Heathrow Airport is close to beginning trials of a pioneering project that has the potential to revolutionise the surface-transportation of passengers.

The Personal Rapid Transport (PRT) system will initially move passengers between an airport car-park and the new Terminal 5 (T5) in near-silence, privacy, and with a dramatic energy saving over conventional buses.

Its 3.8km elevated track is now complete and trials about to begin which should lead to the system being introduced to service in autumn of 2009.

Airport operator BAA believes the system - claimed to be a world-first - has the potential to link all of Heathrow's terminals, car-parks, hotels, and rail-stations, and even provide a commuting link for airport workers living nearby.

The initial project is costing some £30 million and BAA has taken a one-third stake in Bristol, UK-headquartered Advanced Transport Systems which devised the PRT.

ATS has designed the ULTra vehicle used in the PRT, which is a battery-driven pod with capacity for at least four people and their luggage, guided automatically along its track. The guidance system uses "a range of sensors" including lasers and odometry to give millimetric accuracy.

In the initial Heathrow project, passengers will leave their car in the T5 business car-park and walk to one of the two PRT stops where they will wait no longer than one minute for one of the 18 vehicles on 95% of occasions, and only 12s on average.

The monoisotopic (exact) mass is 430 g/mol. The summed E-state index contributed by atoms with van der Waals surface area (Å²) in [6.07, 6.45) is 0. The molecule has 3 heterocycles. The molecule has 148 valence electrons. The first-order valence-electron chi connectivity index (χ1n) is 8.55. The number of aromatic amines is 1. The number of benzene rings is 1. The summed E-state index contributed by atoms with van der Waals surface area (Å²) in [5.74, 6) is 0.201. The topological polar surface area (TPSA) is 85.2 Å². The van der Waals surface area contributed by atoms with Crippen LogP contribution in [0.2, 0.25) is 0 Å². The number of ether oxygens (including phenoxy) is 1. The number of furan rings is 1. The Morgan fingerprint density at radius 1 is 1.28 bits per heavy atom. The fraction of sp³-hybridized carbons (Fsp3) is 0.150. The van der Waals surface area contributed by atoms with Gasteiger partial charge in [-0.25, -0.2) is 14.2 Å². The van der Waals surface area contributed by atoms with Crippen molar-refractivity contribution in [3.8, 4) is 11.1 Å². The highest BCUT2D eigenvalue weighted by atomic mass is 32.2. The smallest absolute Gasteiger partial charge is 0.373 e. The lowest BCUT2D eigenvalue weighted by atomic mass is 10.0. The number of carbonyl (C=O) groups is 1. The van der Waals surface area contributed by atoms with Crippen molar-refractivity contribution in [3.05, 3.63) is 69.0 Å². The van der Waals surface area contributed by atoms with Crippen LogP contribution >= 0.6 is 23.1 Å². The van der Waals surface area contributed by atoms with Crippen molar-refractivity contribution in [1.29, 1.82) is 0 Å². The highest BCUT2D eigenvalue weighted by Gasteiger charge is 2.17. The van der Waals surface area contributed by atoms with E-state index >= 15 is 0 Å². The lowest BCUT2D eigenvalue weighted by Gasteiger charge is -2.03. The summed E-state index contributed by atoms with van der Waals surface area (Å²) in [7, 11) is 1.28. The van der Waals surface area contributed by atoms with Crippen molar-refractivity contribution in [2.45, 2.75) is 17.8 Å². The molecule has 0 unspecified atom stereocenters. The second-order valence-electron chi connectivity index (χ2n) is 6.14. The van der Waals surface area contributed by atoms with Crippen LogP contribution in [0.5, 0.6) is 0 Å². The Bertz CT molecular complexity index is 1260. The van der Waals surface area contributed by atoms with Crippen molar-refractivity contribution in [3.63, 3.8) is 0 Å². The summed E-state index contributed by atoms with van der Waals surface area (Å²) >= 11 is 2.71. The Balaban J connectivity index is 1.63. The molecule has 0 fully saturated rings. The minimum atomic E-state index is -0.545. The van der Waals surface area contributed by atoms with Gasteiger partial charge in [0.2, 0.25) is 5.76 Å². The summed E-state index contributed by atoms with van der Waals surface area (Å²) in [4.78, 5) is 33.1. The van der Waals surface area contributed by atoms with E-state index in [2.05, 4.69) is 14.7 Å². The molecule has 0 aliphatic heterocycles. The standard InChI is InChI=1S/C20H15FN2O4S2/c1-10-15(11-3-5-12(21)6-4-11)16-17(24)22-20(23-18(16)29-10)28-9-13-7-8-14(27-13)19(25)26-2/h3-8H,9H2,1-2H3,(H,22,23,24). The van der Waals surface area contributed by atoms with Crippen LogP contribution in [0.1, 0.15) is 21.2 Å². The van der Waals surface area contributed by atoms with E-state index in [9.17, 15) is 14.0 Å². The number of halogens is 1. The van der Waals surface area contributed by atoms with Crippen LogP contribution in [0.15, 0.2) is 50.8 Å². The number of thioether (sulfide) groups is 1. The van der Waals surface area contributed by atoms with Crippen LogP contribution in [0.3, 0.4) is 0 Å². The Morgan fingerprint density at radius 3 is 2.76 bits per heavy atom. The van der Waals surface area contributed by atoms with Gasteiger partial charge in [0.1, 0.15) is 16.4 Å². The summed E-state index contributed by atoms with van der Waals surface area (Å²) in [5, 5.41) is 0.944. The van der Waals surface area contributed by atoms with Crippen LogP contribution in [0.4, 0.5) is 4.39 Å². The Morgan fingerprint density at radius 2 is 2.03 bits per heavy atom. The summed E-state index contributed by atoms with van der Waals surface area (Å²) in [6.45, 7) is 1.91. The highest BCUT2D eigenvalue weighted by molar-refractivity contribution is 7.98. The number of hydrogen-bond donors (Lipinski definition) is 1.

They can take as long as they like to board because each vehicle runs independently and does not block the track while passengers board or alight. Passengers are free to choose to travel alone or to share their vehicle.

The first vehicle is about to be handed over to BAA, paving the way for the trial to begin with an increasing number ready for operational handover next March. BAA then plans to put the system into service in the autumn.

BAA PRT manager David Holdcroft explains that the cost of the initial system is heavily driven by its developmental nature, which he thinks accounts for about half of the total amount.

He says it will need a staff of 22 to man it but stresses that if the Heathrow network is expanded it will need few if any more personnel.

ATS and BAA have high confidence in the safety of the system which has been extensively tested at ATS' Cardiff test-track.

The vehicles travel at around 40kph (25mph) and ATS operations director Phil Smith says they will simply run over small objects - such as a house-brick - or will automatically stop if they touch anything larger. Each one is monitored by CCTV.

Smith says: "The vehicles are big and robust and travel at a fairly conservative speed. And the events that could take place are incredibly benign. We have run them in all the conceivable weather conditions in the UK up to and including conditions when the airport would be closed."

PRT's environmental credentials for the local area are a major attraction for BAA as it fights to be allowed to expand Heathrow. The system is claimed to cut carbon emissions by 70% compared to cars and 50% compared to buses and on a passenger-kilometre basis it is said to use one-fifth of the energy of a bus.

In the Heathrow trial the track runs only to the T5 multi-storey car-park because the PRT project was initiated only after the terminal construction was underway.

Smith points out, however, that the vehicles are potentially quiet and clean enough to run directly into the passenger halls just metres from the check-in area.



Source: Air Transport Intelligence news